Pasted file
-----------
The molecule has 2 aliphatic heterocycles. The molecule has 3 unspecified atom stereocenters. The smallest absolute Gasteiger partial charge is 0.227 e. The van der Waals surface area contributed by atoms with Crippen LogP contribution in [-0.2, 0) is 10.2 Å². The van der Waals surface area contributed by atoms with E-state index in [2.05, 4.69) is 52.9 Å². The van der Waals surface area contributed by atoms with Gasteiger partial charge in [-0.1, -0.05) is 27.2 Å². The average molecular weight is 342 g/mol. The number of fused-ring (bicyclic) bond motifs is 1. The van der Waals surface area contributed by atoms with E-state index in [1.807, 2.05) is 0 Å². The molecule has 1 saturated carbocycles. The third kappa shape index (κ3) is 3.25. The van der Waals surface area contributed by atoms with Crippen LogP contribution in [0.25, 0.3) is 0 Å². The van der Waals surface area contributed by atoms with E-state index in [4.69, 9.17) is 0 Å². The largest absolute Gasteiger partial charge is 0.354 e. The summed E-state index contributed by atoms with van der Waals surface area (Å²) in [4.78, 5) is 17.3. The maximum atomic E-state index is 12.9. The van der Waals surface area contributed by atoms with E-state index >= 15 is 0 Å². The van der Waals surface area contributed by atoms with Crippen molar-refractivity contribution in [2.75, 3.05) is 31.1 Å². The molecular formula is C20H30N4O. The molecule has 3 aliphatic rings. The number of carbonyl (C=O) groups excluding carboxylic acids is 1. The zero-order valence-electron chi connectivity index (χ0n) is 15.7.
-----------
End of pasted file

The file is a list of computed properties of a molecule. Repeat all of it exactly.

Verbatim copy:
The molecule has 2 aliphatic heterocycles. The molecule has 3 unspecified atom stereocenters. The smallest absolute Gasteiger partial charge is 0.227 e. The van der Waals surface area contributed by atoms with Crippen LogP contribution in [-0.2, 0) is 10.2 Å². The van der Waals surface area contributed by atoms with E-state index in [2.05, 4.69) is 52.9 Å². The van der Waals surface area contributed by atoms with Gasteiger partial charge in [-0.1, -0.05) is 27.2 Å². The average molecular weight is 342 g/mol. The number of fused-ring (bicyclic) bond motifs is 1. The van der Waals surface area contributed by atoms with E-state index in [1.807, 2.05) is 0 Å². The molecule has 1 saturated carbocycles. The third kappa shape index (κ3) is 3.25. The van der Waals surface area contributed by atoms with Crippen LogP contribution in [0.25, 0.3) is 0 Å². The van der Waals surface area contributed by atoms with E-state index in [4.69, 9.17) is 0 Å². The largest absolute Gasteiger partial charge is 0.354 e. The summed E-state index contributed by atoms with van der Waals surface area (Å²) in [4.78, 5) is 17.3. The maximum atomic E-state index is 12.9. The van der Waals surface area contributed by atoms with E-state index >= 15 is 0 Å². The van der Waals surface area contributed by atoms with Crippen molar-refractivity contribution in [2.75, 3.05) is 31.1 Å². The molecular formula is C20H30N4O. The molecule has 3 aliphatic rings. The number of carbonyl (C=O) groups excluding carboxylic acids is 1. The zero-order valence-electron chi connectivity index (χ0n) is 15.7.